Did you know there’s a diet that reduces your chances of getting deadly forms of cancer by more than 20 percent?
A study by scientists at Loma Linda University in California shows that eating a vegetarian diet lowers the chances of all colorectal cancers by 22 percent, colon cancer by 19 percent, and rectal cancer by 29 percent.
The study analyzed the eating habits and medical history of more than 77,000 people. It showed that compared to people who regularly eat meat, vegans enjoyed a 16 percent reduced risk of colorectal cancer while lacto-ovo vegetarians (those who consume milk and eggs) reduced their risk by 18 percent.
The researchers explain that previous studies have identified eating red meat as a risk factor for colorectal cancer. I would argue from what I’ve read that it’s processed red meat that is the chief danger. Problem is, that’s about all you can find at stores these days … it’s almost the only choice you have. Other studies purport to show that eating plenty of dietary fiber can reduce your risk.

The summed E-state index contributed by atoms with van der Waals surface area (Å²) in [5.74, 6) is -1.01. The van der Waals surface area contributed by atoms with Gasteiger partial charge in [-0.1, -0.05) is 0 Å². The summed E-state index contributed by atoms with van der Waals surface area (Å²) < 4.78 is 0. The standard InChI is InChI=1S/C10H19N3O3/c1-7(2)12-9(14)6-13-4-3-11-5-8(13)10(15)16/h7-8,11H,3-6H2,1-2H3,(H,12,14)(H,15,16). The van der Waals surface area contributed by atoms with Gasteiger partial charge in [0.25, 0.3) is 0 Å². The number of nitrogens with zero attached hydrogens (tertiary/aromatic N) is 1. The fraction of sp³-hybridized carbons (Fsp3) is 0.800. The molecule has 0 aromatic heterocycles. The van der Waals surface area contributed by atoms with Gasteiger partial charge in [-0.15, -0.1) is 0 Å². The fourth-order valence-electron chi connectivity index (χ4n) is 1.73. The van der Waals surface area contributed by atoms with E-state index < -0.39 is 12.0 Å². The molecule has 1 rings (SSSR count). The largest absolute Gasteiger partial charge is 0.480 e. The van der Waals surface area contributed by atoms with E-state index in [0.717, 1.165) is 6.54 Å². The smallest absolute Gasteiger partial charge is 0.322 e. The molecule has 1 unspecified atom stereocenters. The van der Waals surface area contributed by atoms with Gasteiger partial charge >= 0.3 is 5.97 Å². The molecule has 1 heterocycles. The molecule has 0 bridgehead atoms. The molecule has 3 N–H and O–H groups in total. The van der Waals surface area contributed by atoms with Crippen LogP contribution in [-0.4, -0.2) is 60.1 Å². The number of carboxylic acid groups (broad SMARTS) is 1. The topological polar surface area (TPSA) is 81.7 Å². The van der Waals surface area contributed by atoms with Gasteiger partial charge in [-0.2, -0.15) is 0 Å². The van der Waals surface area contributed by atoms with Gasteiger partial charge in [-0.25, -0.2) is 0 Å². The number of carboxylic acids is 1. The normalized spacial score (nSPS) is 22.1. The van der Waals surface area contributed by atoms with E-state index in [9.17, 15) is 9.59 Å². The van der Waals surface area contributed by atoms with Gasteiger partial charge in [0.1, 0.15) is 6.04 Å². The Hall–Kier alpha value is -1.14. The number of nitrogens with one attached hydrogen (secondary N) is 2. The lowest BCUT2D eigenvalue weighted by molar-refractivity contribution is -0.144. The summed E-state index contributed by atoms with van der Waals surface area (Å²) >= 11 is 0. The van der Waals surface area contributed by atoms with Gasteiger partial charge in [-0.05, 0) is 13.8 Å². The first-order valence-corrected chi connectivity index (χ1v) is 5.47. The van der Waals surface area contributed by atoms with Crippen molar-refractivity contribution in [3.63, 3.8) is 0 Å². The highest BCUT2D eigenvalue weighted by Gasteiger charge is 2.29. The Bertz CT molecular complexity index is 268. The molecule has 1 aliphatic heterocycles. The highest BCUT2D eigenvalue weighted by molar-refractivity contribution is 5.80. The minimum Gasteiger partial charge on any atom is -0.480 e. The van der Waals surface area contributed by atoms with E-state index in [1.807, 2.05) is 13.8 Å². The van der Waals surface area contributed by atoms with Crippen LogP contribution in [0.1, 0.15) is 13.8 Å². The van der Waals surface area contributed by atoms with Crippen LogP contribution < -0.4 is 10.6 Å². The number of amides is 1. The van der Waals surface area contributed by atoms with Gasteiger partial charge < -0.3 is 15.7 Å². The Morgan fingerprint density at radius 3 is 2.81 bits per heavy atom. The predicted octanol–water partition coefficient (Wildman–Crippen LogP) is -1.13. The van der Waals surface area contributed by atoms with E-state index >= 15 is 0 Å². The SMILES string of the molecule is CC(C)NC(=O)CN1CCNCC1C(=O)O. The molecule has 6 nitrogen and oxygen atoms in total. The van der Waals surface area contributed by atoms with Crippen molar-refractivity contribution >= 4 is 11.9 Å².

So how are you supposed to know what to eat? Well, while I’m not a vegetarian, and it appears that the more “natural” a diet you can have, the less risk you have.
But here’s something to consider. Loma Linda, the town with the university where they did the above study, is a town of mostly Seventh-Day Adventists … whose residents are also mostly vegetarian.
Loma Linda has a huge grocery store that sells no meat at all. You can’t smoke there. And there is nary a fast food restaurant. And the people live around 7 years longer than the average American.